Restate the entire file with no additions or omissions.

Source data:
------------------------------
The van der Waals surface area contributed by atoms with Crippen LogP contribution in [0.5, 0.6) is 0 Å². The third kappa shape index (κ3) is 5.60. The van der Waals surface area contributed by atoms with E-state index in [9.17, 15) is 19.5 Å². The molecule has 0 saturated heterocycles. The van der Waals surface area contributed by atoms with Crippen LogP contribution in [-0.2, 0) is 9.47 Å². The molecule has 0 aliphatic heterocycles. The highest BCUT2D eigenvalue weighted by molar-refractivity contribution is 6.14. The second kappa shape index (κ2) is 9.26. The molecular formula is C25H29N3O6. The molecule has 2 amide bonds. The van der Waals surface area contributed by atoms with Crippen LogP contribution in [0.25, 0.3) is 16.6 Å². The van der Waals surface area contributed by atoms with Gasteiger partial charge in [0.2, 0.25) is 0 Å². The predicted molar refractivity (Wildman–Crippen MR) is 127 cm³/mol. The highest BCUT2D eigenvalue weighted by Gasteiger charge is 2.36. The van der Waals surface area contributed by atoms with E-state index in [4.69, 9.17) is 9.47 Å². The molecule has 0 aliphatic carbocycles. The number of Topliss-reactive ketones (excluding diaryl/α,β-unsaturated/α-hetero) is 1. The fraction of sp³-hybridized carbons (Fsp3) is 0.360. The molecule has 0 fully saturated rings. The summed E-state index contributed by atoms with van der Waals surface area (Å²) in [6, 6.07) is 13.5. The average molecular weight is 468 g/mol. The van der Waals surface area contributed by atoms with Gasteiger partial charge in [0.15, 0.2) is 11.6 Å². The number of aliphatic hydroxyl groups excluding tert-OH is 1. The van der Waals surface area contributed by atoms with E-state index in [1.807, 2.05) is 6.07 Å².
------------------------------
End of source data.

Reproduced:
The van der Waals surface area contributed by atoms with Crippen LogP contribution in [0.5, 0.6) is 0 Å². The third kappa shape index (κ3) is 5.60. The van der Waals surface area contributed by atoms with E-state index in [9.17, 15) is 19.5 Å². The molecule has 0 saturated heterocycles. The van der Waals surface area contributed by atoms with Crippen LogP contribution in [-0.2, 0) is 9.47 Å². The molecule has 0 aliphatic heterocycles. The highest BCUT2D eigenvalue weighted by molar-refractivity contribution is 6.14. The second kappa shape index (κ2) is 9.26. The molecular formula is C25H29N3O6. The molecule has 2 amide bonds. The van der Waals surface area contributed by atoms with Crippen LogP contribution in [0.25, 0.3) is 16.6 Å². The van der Waals surface area contributed by atoms with Gasteiger partial charge in [0.2, 0.25) is 0 Å². The predicted molar refractivity (Wildman–Crippen MR) is 127 cm³/mol. The highest BCUT2D eigenvalue weighted by Gasteiger charge is 2.36. The van der Waals surface area contributed by atoms with E-state index in [4.69, 9.17) is 9.47 Å². The molecule has 0 aliphatic carbocycles. The number of Topliss-reactive ketones (excluding diaryl/α,β-unsaturated/α-hetero) is 1. The fraction of sp³-hybridized carbons (Fsp3) is 0.360. The molecule has 0 fully saturated rings. The summed E-state index contributed by atoms with van der Waals surface area (Å²) in [6, 6.07) is 13.5. The average molecular weight is 468 g/mol. The van der Waals surface area contributed by atoms with Gasteiger partial charge in [0.15, 0.2) is 11.6 Å². The number of aliphatic hydroxyl groups excluding tert-OH is 1. The van der Waals surface area contributed by atoms with E-state index in [1.807, 2.05) is 6.07 Å².